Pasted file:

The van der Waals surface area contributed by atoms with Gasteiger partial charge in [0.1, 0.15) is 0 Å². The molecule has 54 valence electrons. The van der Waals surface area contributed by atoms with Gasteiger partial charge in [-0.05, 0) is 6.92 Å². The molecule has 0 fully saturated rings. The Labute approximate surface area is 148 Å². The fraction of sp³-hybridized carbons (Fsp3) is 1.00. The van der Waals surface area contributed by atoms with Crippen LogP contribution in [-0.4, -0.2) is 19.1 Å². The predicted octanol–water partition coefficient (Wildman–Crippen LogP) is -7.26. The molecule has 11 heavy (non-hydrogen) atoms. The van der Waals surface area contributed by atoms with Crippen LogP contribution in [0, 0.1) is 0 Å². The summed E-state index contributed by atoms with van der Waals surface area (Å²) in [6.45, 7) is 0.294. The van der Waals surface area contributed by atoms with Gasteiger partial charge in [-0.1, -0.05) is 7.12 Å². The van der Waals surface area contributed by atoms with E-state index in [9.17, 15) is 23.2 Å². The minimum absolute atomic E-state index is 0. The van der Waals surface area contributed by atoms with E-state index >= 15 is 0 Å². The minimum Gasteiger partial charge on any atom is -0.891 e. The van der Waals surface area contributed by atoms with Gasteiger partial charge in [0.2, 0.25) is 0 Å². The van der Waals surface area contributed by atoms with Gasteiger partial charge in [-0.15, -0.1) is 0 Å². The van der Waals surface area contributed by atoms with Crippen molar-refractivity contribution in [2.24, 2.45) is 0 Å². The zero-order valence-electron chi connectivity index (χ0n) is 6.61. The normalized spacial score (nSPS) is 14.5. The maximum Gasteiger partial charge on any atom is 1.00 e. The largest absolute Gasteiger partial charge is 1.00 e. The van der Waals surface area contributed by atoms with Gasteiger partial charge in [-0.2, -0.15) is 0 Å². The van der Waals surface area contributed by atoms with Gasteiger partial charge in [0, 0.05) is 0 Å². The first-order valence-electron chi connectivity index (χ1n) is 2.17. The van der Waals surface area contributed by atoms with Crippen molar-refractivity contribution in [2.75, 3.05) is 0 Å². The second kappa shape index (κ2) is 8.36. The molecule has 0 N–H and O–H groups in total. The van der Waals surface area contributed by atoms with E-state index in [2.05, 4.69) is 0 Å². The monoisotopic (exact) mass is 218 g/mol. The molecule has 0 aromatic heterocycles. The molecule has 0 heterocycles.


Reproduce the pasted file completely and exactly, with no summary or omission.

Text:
The van der Waals surface area contributed by atoms with Gasteiger partial charge in [0.1, 0.15) is 0 Å². The molecule has 54 valence electrons. The van der Waals surface area contributed by atoms with Gasteiger partial charge in [-0.05, 0) is 6.92 Å². The molecule has 0 fully saturated rings. The Labute approximate surface area is 148 Å². The fraction of sp³-hybridized carbons (Fsp3) is 1.00. The van der Waals surface area contributed by atoms with Crippen LogP contribution in [-0.4, -0.2) is 19.1 Å². The predicted octanol–water partition coefficient (Wildman–Crippen LogP) is -7.26. The molecule has 11 heavy (non-hydrogen) atoms. The van der Waals surface area contributed by atoms with Crippen LogP contribution in [0, 0.1) is 0 Å². The summed E-state index contributed by atoms with van der Waals surface area (Å²) in [6.45, 7) is 0.294. The van der Waals surface area contributed by atoms with Gasteiger partial charge in [-0.1, -0.05) is 7.12 Å². The van der Waals surface area contributed by atoms with E-state index in [9.17, 15) is 23.2 Å². The minimum absolute atomic E-state index is 0. The van der Waals surface area contributed by atoms with E-state index >= 15 is 0 Å². The minimum Gasteiger partial charge on any atom is -0.891 e. The van der Waals surface area contributed by atoms with Gasteiger partial charge in [0.2, 0.25) is 0 Å². The van der Waals surface area contributed by atoms with Gasteiger partial charge in [-0.15, -0.1) is 0 Å². The van der Waals surface area contributed by atoms with Crippen molar-refractivity contribution in [2.24, 2.45) is 0 Å². The zero-order valence-electron chi connectivity index (χ0n) is 6.61. The normalized spacial score (nSPS) is 14.5. The maximum Gasteiger partial charge on any atom is 1.00 e. The largest absolute Gasteiger partial charge is 1.00 e. The van der Waals surface area contributed by atoms with Gasteiger partial charge in [-0.2, -0.15) is 0 Å². The van der Waals surface area contributed by atoms with Gasteiger partial charge in [0, 0.05) is 0 Å². The first-order valence-electron chi connectivity index (χ1n) is 2.17. The van der Waals surface area contributed by atoms with Crippen molar-refractivity contribution in [2.75, 3.05) is 0 Å². The second kappa shape index (κ2) is 8.36. The molecule has 0 N–H and O–H groups in total. The van der Waals surface area contributed by atoms with E-state index in [2.05, 4.69) is 0 Å². The monoisotopic (exact) mass is 218 g/mol. The molecule has 0 aromatic heterocycles. The molecule has 0 heterocycles.